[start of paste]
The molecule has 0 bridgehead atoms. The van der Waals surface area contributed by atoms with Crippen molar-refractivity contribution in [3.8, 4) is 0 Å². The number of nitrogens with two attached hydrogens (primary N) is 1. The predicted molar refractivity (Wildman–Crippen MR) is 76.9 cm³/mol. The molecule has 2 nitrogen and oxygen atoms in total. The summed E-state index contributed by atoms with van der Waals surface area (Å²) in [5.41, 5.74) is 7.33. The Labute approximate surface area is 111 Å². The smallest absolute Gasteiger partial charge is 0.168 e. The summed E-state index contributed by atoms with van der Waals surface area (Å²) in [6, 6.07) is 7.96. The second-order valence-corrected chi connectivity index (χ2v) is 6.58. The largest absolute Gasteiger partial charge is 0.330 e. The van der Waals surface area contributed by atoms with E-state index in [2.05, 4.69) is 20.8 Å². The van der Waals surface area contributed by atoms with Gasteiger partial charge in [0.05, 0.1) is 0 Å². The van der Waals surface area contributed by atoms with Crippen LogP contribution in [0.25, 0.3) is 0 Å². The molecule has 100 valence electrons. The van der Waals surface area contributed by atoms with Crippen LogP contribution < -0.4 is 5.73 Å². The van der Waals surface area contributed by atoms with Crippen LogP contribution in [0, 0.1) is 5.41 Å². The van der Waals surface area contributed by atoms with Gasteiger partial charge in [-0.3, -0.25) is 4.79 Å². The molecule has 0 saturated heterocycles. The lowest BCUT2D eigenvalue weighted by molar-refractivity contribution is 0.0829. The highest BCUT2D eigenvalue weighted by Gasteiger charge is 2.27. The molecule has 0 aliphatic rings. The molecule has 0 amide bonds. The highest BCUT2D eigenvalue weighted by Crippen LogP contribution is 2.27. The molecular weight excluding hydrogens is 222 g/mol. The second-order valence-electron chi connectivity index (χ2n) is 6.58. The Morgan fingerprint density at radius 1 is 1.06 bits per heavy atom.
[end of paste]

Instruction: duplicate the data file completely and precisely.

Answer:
The molecule has 0 bridgehead atoms. The van der Waals surface area contributed by atoms with Crippen molar-refractivity contribution in [3.8, 4) is 0 Å². The number of nitrogens with two attached hydrogens (primary N) is 1. The predicted molar refractivity (Wildman–Crippen MR) is 76.9 cm³/mol. The molecule has 2 nitrogen and oxygen atoms in total. The summed E-state index contributed by atoms with van der Waals surface area (Å²) in [5.41, 5.74) is 7.33. The Labute approximate surface area is 111 Å². The smallest absolute Gasteiger partial charge is 0.168 e. The summed E-state index contributed by atoms with van der Waals surface area (Å²) in [6, 6.07) is 7.96. The second-order valence-corrected chi connectivity index (χ2v) is 6.58. The largest absolute Gasteiger partial charge is 0.330 e. The van der Waals surface area contributed by atoms with E-state index in [2.05, 4.69) is 20.8 Å². The van der Waals surface area contributed by atoms with Gasteiger partial charge in [0.05, 0.1) is 0 Å². The van der Waals surface area contributed by atoms with Crippen LogP contribution in [0.25, 0.3) is 0 Å². The molecule has 100 valence electrons. The van der Waals surface area contributed by atoms with Crippen LogP contribution < -0.4 is 5.73 Å². The van der Waals surface area contributed by atoms with Crippen LogP contribution in [0, 0.1) is 5.41 Å². The van der Waals surface area contributed by atoms with Gasteiger partial charge in [-0.3, -0.25) is 4.79 Å². The molecule has 0 saturated heterocycles. The lowest BCUT2D eigenvalue weighted by molar-refractivity contribution is 0.0829. The highest BCUT2D eigenvalue weighted by Gasteiger charge is 2.27. The molecule has 0 aliphatic rings. The molecule has 0 amide bonds. The highest BCUT2D eigenvalue weighted by Crippen LogP contribution is 2.27. The molecular weight excluding hydrogens is 222 g/mol. The second-order valence-electron chi connectivity index (χ2n) is 6.58. The Morgan fingerprint density at radius 1 is 1.06 bits per heavy atom.